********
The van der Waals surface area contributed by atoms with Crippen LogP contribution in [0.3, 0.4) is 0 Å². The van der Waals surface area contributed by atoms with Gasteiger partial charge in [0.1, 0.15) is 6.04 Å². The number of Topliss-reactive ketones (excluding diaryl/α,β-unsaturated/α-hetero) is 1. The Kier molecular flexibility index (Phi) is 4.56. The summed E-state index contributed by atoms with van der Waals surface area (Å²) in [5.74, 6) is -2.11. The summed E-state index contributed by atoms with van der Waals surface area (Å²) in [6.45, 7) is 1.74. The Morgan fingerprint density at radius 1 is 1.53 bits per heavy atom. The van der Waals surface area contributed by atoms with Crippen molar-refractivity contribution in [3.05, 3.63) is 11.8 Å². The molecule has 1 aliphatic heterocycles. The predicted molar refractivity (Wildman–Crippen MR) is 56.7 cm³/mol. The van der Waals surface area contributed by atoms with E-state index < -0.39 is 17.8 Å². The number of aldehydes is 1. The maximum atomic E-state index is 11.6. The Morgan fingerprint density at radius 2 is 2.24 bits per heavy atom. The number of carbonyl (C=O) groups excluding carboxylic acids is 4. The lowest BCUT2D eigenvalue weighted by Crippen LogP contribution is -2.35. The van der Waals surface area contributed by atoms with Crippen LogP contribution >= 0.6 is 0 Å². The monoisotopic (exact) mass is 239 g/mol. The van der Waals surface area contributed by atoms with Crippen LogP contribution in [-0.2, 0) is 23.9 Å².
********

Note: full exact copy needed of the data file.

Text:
The van der Waals surface area contributed by atoms with Crippen LogP contribution in [0.3, 0.4) is 0 Å². The van der Waals surface area contributed by atoms with Gasteiger partial charge in [0.1, 0.15) is 6.04 Å². The number of Topliss-reactive ketones (excluding diaryl/α,β-unsaturated/α-hetero) is 1. The Kier molecular flexibility index (Phi) is 4.56. The summed E-state index contributed by atoms with van der Waals surface area (Å²) in [5.74, 6) is -2.11. The summed E-state index contributed by atoms with van der Waals surface area (Å²) in [6.45, 7) is 1.74. The Morgan fingerprint density at radius 1 is 1.53 bits per heavy atom. The van der Waals surface area contributed by atoms with Crippen molar-refractivity contribution in [3.05, 3.63) is 11.8 Å². The molecule has 1 aliphatic heterocycles. The predicted molar refractivity (Wildman–Crippen MR) is 56.7 cm³/mol. The van der Waals surface area contributed by atoms with E-state index < -0.39 is 17.8 Å². The number of aldehydes is 1. The maximum atomic E-state index is 11.6. The Morgan fingerprint density at radius 2 is 2.24 bits per heavy atom. The number of carbonyl (C=O) groups excluding carboxylic acids is 4. The lowest BCUT2D eigenvalue weighted by Crippen LogP contribution is -2.35. The van der Waals surface area contributed by atoms with Crippen LogP contribution >= 0.6 is 0 Å². The monoisotopic (exact) mass is 239 g/mol. The van der Waals surface area contributed by atoms with Crippen LogP contribution in [-0.2, 0) is 23.9 Å².